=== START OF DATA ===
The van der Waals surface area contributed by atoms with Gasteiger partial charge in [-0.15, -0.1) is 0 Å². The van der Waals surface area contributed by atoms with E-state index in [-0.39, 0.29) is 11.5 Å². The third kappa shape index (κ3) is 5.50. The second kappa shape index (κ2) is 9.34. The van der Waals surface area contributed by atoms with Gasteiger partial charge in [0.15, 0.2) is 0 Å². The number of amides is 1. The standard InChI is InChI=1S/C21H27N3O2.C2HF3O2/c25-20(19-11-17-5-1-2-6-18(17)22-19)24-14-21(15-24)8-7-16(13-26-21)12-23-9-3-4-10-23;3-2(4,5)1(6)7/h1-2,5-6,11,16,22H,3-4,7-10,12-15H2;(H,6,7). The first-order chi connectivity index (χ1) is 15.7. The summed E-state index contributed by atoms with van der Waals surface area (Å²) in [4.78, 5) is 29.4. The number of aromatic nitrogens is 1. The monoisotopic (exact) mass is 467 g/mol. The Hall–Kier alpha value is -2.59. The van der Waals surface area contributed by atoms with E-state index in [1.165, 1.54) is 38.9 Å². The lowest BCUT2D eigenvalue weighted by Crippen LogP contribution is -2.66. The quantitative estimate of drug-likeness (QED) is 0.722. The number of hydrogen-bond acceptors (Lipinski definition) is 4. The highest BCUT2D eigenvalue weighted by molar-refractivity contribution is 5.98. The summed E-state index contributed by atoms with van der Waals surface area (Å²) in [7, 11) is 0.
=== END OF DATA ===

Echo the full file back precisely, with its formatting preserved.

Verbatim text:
The van der Waals surface area contributed by atoms with Gasteiger partial charge in [-0.15, -0.1) is 0 Å². The van der Waals surface area contributed by atoms with E-state index in [-0.39, 0.29) is 11.5 Å². The third kappa shape index (κ3) is 5.50. The second kappa shape index (κ2) is 9.34. The van der Waals surface area contributed by atoms with Gasteiger partial charge in [0.15, 0.2) is 0 Å². The number of amides is 1. The standard InChI is InChI=1S/C21H27N3O2.C2HF3O2/c25-20(19-11-17-5-1-2-6-18(17)22-19)24-14-21(15-24)8-7-16(13-26-21)12-23-9-3-4-10-23;3-2(4,5)1(6)7/h1-2,5-6,11,16,22H,3-4,7-10,12-15H2;(H,6,7). The first-order chi connectivity index (χ1) is 15.7. The summed E-state index contributed by atoms with van der Waals surface area (Å²) in [4.78, 5) is 29.4. The number of aromatic nitrogens is 1. The monoisotopic (exact) mass is 467 g/mol. The Hall–Kier alpha value is -2.59. The van der Waals surface area contributed by atoms with E-state index in [1.165, 1.54) is 38.9 Å². The lowest BCUT2D eigenvalue weighted by Crippen LogP contribution is -2.66. The quantitative estimate of drug-likeness (QED) is 0.722. The number of hydrogen-bond acceptors (Lipinski definition) is 4. The highest BCUT2D eigenvalue weighted by molar-refractivity contribution is 5.98. The summed E-state index contributed by atoms with van der Waals surface area (Å²) in [7, 11) is 0.